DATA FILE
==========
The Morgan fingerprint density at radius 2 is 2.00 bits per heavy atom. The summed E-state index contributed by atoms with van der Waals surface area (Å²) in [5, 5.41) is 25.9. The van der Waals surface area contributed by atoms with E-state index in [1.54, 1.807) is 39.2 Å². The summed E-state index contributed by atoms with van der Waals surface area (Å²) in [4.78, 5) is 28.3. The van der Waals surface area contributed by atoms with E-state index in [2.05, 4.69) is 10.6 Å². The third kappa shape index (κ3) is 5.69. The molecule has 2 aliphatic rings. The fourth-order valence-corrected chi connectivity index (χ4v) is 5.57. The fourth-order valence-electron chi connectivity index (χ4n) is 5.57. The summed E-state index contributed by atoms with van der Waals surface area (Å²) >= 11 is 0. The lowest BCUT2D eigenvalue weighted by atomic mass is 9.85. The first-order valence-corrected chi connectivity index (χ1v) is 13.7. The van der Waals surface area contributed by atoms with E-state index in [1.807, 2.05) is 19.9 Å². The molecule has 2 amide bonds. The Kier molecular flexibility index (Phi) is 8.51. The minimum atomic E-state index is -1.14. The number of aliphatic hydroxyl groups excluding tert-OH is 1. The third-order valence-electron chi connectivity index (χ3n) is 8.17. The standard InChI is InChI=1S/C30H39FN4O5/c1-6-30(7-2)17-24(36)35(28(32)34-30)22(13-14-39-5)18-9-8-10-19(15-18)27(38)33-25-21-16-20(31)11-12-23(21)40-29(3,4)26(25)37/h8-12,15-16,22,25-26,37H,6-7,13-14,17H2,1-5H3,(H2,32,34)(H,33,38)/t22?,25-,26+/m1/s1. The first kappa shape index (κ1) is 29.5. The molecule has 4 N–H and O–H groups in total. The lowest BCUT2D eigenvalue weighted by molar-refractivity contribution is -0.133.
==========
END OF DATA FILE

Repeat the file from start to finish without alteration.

The Morgan fingerprint density at radius 2 is 2.00 bits per heavy atom. The summed E-state index contributed by atoms with van der Waals surface area (Å²) in [5, 5.41) is 25.9. The van der Waals surface area contributed by atoms with E-state index in [1.54, 1.807) is 39.2 Å². The summed E-state index contributed by atoms with van der Waals surface area (Å²) in [4.78, 5) is 28.3. The van der Waals surface area contributed by atoms with E-state index in [2.05, 4.69) is 10.6 Å². The third kappa shape index (κ3) is 5.69. The molecule has 2 aliphatic rings. The fourth-order valence-corrected chi connectivity index (χ4v) is 5.57. The fourth-order valence-electron chi connectivity index (χ4n) is 5.57. The summed E-state index contributed by atoms with van der Waals surface area (Å²) >= 11 is 0. The lowest BCUT2D eigenvalue weighted by atomic mass is 9.85. The first-order valence-corrected chi connectivity index (χ1v) is 13.7. The van der Waals surface area contributed by atoms with E-state index in [1.807, 2.05) is 19.9 Å². The molecule has 2 amide bonds. The Kier molecular flexibility index (Phi) is 8.51. The minimum atomic E-state index is -1.14. The number of aliphatic hydroxyl groups excluding tert-OH is 1. The third-order valence-electron chi connectivity index (χ3n) is 8.17. The standard InChI is InChI=1S/C30H39FN4O5/c1-6-30(7-2)17-24(36)35(28(32)34-30)22(13-14-39-5)18-9-8-10-19(15-18)27(38)33-25-21-16-20(31)11-12-23(21)40-29(3,4)26(25)37/h8-12,15-16,22,25-26,37H,6-7,13-14,17H2,1-5H3,(H2,32,34)(H,33,38)/t22?,25-,26+/m1/s1. The first kappa shape index (κ1) is 29.5. The molecule has 4 N–H and O–H groups in total. The lowest BCUT2D eigenvalue weighted by molar-refractivity contribution is -0.133.